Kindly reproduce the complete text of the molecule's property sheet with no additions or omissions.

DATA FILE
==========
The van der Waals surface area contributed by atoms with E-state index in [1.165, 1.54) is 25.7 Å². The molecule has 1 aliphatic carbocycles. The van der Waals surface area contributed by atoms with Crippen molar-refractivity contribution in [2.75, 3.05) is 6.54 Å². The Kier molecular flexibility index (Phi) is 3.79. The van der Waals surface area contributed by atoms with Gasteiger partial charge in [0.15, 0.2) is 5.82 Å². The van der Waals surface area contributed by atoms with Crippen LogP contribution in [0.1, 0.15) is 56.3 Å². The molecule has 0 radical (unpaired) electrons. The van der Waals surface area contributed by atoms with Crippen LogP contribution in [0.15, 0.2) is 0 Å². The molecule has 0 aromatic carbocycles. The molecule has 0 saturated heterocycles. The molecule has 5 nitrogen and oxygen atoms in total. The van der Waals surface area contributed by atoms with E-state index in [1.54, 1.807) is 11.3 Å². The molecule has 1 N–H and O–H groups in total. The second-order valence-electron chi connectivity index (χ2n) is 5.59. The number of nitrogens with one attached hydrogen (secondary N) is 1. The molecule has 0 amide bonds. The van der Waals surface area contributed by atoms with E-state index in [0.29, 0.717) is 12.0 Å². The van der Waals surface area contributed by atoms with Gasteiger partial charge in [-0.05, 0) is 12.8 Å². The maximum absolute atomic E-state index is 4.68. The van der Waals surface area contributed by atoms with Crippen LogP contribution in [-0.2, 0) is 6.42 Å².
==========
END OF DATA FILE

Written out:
The van der Waals surface area contributed by atoms with E-state index in [1.165, 1.54) is 25.7 Å². The molecule has 1 aliphatic carbocycles. The van der Waals surface area contributed by atoms with Crippen molar-refractivity contribution in [2.75, 3.05) is 6.54 Å². The Kier molecular flexibility index (Phi) is 3.79. The van der Waals surface area contributed by atoms with Gasteiger partial charge in [0.15, 0.2) is 5.82 Å². The van der Waals surface area contributed by atoms with Crippen LogP contribution in [0.1, 0.15) is 56.3 Å². The molecule has 0 radical (unpaired) electrons. The van der Waals surface area contributed by atoms with Crippen LogP contribution in [0.15, 0.2) is 0 Å². The molecule has 0 aromatic carbocycles. The molecule has 0 saturated heterocycles. The molecule has 5 nitrogen and oxygen atoms in total. The van der Waals surface area contributed by atoms with E-state index in [1.54, 1.807) is 11.3 Å². The molecule has 1 N–H and O–H groups in total. The second-order valence-electron chi connectivity index (χ2n) is 5.59. The number of nitrogens with one attached hydrogen (secondary N) is 1. The molecule has 0 amide bonds. The van der Waals surface area contributed by atoms with E-state index in [0.29, 0.717) is 12.0 Å². The van der Waals surface area contributed by atoms with Gasteiger partial charge in [-0.05, 0) is 12.8 Å². The maximum absolute atomic E-state index is 4.68. The van der Waals surface area contributed by atoms with Crippen LogP contribution in [-0.2, 0) is 6.42 Å².